As should be abundantly obvious from that quote, Dr. Peter Brown is not your typical doctor. In fact, he spent the majority of his adult life before we meet him in Beat The Reaper taking lives, not saving them.
He didn’t even begin life as Peter Brown but as Pietro Brwna, a young man whose life was set on the path to violence when his grandparents, who were raising him, were murdered when he was fourteen. Fortunately, he is taken in by the family of his best friend, “Skinflick” (don’t ask) Locanos. Unfortunately, it just so happens that the Locanos family is a major player in the mob.
It takes him a year, but Pietro tracks down his grandparents’ killers and exacts his revenge. Impressed with the young man’s natural talent for killing, the Locanos “family” recruits Pietro as a hit man. He enjoys and excels at the job until one day circumstances arise which force him to choose between going to jail and turning state’s evidence.
Not thinking that’s really too difficult of a choice he enters the Witness Protection Program, Pietro Brwna becomes Peter Brown, the Feds send him to medical school, and he ultimately finds himself working as a medical intern at a low-rent hospital in Manhattan.
Everything seems to be going fine until one day Brown goes to break the news to a patient that he has cancer, only to discover that he recognizes the man as a wiseguy from his days working with the mob. Worse, the patient also recognizes Brown. The mobster, who’s terrified of dying during his scheduled operation, offers Brown a deal he can’t refuse: make sure he gets through his surgery ok and he won’t rat Brown out to the family. Except… he rats him out anyway. And this is the point, boys and girls, where you’d better buckle-up because the ride gets decidedly bumpy.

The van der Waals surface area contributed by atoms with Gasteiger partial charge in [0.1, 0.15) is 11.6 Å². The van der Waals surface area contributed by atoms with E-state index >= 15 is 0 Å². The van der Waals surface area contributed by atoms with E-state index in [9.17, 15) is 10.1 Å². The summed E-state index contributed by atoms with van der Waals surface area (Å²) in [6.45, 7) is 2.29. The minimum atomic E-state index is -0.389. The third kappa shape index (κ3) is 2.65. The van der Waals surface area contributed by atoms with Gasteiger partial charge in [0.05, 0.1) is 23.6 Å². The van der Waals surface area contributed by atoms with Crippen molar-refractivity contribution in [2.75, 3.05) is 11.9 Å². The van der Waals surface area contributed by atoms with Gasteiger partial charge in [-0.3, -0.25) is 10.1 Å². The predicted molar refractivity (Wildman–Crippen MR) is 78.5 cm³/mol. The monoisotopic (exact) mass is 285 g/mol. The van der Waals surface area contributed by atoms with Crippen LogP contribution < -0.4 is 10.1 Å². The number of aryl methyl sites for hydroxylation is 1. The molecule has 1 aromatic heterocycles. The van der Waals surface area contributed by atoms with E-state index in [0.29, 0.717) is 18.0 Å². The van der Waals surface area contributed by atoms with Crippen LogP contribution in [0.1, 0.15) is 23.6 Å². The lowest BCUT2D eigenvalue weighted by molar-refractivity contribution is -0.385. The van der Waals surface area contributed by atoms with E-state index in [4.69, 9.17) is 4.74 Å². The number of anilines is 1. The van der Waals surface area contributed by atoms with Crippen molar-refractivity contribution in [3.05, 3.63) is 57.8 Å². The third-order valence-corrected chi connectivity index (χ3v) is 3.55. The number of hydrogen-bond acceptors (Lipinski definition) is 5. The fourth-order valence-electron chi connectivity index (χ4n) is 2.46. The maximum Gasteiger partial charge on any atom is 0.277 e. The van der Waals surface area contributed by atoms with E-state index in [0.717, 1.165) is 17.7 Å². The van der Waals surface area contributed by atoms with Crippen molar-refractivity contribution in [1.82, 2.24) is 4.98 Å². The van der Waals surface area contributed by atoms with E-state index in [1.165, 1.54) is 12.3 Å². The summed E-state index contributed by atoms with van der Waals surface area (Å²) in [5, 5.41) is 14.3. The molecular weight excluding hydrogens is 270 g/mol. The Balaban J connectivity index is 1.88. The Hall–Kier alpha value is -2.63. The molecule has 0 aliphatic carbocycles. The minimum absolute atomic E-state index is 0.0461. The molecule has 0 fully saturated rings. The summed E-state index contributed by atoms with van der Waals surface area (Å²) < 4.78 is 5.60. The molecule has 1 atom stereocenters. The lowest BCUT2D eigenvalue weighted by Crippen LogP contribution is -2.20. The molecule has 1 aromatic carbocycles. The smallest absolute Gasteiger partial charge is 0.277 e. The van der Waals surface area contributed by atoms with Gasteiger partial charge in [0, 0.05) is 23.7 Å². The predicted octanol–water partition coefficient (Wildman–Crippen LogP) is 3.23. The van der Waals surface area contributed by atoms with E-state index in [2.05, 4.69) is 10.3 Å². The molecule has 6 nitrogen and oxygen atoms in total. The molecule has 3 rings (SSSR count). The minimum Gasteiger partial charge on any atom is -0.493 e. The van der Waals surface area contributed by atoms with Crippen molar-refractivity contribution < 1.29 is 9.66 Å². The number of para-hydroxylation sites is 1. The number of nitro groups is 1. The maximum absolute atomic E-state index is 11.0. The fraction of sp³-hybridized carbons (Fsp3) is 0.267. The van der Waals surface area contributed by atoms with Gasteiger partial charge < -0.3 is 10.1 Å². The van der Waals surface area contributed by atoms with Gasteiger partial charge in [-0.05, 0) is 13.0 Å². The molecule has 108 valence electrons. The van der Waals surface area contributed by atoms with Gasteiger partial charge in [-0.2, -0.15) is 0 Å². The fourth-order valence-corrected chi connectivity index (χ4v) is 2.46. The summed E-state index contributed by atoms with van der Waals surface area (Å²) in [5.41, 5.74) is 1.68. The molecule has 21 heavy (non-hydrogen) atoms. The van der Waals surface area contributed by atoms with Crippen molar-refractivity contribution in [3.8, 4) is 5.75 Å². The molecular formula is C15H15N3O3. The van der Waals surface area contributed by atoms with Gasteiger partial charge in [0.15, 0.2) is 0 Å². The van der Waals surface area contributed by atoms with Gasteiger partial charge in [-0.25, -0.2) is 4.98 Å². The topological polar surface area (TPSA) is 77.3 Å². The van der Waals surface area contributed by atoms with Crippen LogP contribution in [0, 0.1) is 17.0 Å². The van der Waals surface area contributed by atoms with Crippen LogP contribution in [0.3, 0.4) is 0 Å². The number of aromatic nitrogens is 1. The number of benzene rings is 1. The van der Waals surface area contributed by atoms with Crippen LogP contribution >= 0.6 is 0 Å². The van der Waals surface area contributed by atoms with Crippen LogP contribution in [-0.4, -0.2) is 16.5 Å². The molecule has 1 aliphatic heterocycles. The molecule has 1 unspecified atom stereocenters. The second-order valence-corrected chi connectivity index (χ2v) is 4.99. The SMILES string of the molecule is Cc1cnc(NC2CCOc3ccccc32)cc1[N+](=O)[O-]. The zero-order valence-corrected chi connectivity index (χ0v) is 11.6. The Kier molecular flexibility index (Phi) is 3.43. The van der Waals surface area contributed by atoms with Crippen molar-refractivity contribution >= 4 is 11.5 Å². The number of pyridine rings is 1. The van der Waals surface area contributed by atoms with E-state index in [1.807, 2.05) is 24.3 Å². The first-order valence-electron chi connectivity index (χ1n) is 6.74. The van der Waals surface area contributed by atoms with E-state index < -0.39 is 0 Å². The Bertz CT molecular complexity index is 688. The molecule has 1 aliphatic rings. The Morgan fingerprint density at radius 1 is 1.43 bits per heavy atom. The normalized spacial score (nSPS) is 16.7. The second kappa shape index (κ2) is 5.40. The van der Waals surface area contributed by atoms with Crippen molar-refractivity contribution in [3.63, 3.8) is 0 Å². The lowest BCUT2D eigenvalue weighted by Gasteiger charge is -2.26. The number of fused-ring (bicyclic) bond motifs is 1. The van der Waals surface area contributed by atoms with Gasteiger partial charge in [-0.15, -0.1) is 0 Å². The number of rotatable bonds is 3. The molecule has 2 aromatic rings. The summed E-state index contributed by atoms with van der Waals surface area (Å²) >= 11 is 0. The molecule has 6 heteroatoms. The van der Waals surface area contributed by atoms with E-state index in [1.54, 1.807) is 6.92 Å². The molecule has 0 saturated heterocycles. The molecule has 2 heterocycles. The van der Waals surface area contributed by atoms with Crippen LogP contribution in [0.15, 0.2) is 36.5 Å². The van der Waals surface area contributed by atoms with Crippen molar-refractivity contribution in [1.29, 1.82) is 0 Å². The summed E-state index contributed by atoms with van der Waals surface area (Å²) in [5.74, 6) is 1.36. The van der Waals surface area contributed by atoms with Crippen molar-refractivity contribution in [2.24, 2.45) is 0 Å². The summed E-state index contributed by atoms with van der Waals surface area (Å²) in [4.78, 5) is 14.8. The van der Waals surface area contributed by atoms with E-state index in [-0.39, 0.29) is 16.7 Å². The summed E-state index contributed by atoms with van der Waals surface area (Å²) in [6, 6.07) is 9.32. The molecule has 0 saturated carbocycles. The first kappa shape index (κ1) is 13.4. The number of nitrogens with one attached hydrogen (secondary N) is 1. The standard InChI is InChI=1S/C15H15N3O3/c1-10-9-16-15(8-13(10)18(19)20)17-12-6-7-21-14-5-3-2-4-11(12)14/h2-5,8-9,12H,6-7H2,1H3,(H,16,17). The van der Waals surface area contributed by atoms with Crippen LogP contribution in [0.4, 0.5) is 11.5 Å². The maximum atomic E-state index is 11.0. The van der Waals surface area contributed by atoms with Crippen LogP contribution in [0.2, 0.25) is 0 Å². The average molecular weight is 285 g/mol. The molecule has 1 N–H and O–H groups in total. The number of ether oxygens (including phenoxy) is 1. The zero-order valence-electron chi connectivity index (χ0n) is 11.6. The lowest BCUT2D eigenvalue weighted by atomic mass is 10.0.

The flashbacks to Brown’s time with the mob aside, the entire book takes place in an approximately eight-hour window of frenetic activity wherein Brown tries to stay one step ahead of his attending physician, his patients, his medical students, the hospital’s HAZMAT team (did I mention he gets stuck with a syringe filled with an unknown substance?), and his Witness Protection handlers. Oh, there’s also the little matter of the team of mafia hit men who descend upon the hospital to whack him.
To say that Beat The Reaper serves up a healthy dose of dark humor along with its non-stop action would be an understatement of Herculean proportions; you need a flashlight to read Beat The Reaper the humor is so dark. As is the violence, which is described in graphic detail. A scene that involves Brown MacGyvering a highly creative – and deeply disturbing – weapon stands out in particular. Ostensibly there to explain medical terminology, author Josh Bazell also makes creative use of footnotes to impart some amusing asides throughout. If you like books such as Scott Phillips’ The Ice Harvest, or films like the Coen brothers’ Fargo, you’ll love Beat The Reaper.
Beat the Reaper is available from Little, Brown and Company (ISBN: 0316032220).